By Kevin Decker, PhD
Action figures? Check. Lightsaber? Check. Blu-ray copy of the latest J.J. Abrams film? Check.
These are not the normal tools of the college instructor, much less what the average philosophy professor brings to class. But because I teach philosophy and popular culture at Eastern Washington University, I also have to carry things like graphic novels, DVDs, posters and cuddly toys to class with my course rosters and whiteboard markers.
The academic study of popular media is new, but philosophy is old. In fact, philosophy is the oldest discipline; it traces its lineage back more than 2,500 years to the Greek Thales, who broke away from traditional religious explanations for the world’s order by claiming that everything was ultimately composed of water. Today, we might think that Thales is all wet, but he created a way of thinking later named by combining the Greek words philo and sophia (“love of wisdom”).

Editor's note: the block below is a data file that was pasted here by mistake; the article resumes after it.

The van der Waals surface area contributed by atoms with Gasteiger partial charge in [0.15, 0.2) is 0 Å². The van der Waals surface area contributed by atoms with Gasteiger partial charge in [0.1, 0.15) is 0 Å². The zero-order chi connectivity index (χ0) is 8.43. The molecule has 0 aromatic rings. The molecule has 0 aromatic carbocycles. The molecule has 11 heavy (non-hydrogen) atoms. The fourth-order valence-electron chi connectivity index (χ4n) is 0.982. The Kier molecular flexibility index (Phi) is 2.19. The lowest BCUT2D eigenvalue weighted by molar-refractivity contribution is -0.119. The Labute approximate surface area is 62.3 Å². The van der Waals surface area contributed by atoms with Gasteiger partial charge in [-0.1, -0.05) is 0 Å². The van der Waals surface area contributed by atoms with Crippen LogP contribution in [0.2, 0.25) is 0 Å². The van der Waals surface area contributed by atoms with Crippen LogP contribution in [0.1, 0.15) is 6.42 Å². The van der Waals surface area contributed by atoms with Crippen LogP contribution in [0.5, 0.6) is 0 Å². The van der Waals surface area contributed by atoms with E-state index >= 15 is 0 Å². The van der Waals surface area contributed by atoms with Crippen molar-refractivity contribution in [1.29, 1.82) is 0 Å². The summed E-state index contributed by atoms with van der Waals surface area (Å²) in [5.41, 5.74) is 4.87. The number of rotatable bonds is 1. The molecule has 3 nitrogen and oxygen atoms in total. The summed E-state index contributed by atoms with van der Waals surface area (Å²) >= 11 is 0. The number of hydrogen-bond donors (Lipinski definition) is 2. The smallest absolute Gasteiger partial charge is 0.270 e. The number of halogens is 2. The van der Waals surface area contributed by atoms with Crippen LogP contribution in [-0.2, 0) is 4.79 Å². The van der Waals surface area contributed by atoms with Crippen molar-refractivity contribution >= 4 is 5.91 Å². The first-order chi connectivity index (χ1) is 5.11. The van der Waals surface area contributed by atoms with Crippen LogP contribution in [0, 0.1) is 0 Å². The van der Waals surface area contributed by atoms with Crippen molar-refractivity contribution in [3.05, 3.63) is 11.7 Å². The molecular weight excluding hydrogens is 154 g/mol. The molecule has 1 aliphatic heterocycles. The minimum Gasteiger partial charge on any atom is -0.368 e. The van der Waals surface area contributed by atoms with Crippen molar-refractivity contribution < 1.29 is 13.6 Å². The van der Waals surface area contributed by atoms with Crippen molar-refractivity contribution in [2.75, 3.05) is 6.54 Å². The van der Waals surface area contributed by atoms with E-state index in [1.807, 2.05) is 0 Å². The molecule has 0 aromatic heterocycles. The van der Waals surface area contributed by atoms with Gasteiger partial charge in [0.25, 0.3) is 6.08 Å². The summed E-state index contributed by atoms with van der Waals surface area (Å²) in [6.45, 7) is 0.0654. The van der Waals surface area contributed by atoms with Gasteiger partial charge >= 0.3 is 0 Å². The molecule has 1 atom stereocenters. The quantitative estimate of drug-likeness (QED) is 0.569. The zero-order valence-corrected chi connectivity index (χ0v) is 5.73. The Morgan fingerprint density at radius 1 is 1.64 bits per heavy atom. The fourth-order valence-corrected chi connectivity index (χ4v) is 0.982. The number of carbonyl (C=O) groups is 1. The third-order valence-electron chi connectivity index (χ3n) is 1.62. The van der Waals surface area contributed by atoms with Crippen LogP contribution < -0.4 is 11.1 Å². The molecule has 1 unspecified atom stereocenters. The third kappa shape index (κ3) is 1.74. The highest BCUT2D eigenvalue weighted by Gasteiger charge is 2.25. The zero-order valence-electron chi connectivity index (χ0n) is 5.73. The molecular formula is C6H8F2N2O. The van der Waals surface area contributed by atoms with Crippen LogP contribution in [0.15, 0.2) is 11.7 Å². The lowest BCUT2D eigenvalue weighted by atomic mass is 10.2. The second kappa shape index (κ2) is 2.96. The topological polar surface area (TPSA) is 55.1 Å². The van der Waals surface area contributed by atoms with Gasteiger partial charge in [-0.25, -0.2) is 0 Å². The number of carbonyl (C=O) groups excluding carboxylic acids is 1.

While the study of philosophy includes learning critical thinking, logic, methods of arguing properly, how to frame good questions and cultural criticism, it always returns to the issue of how knowledge about the deeper issues of life, the universe and everything should change the way we live.